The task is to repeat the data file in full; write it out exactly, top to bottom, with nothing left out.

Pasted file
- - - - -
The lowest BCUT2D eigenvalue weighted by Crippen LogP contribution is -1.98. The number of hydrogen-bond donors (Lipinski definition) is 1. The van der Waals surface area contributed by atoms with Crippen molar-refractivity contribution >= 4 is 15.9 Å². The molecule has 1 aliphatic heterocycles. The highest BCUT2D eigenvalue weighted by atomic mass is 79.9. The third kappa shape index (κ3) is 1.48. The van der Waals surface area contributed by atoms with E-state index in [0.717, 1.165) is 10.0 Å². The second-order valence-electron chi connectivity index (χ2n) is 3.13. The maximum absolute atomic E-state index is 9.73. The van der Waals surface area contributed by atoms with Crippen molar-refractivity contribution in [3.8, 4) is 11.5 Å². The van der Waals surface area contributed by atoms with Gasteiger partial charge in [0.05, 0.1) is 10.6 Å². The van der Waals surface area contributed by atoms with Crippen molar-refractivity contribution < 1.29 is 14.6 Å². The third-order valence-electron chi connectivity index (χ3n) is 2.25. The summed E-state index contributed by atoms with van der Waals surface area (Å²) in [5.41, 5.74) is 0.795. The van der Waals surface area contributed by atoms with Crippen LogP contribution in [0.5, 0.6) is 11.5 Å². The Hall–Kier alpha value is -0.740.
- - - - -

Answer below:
The lowest BCUT2D eigenvalue weighted by Crippen LogP contribution is -1.98. The number of hydrogen-bond donors (Lipinski definition) is 1. The van der Waals surface area contributed by atoms with Crippen molar-refractivity contribution >= 4 is 15.9 Å². The molecule has 1 aliphatic heterocycles. The highest BCUT2D eigenvalue weighted by atomic mass is 79.9. The third kappa shape index (κ3) is 1.48. The van der Waals surface area contributed by atoms with E-state index in [0.717, 1.165) is 10.0 Å². The second-order valence-electron chi connectivity index (χ2n) is 3.13. The maximum absolute atomic E-state index is 9.73. The van der Waals surface area contributed by atoms with Crippen molar-refractivity contribution in [3.8, 4) is 11.5 Å². The van der Waals surface area contributed by atoms with Gasteiger partial charge in [0.05, 0.1) is 10.6 Å². The van der Waals surface area contributed by atoms with Crippen molar-refractivity contribution < 1.29 is 14.6 Å². The third-order valence-electron chi connectivity index (χ3n) is 2.25. The summed E-state index contributed by atoms with van der Waals surface area (Å²) in [5.41, 5.74) is 0.795. The van der Waals surface area contributed by atoms with Crippen LogP contribution in [0.5, 0.6) is 11.5 Å². The Hall–Kier alpha value is -0.740.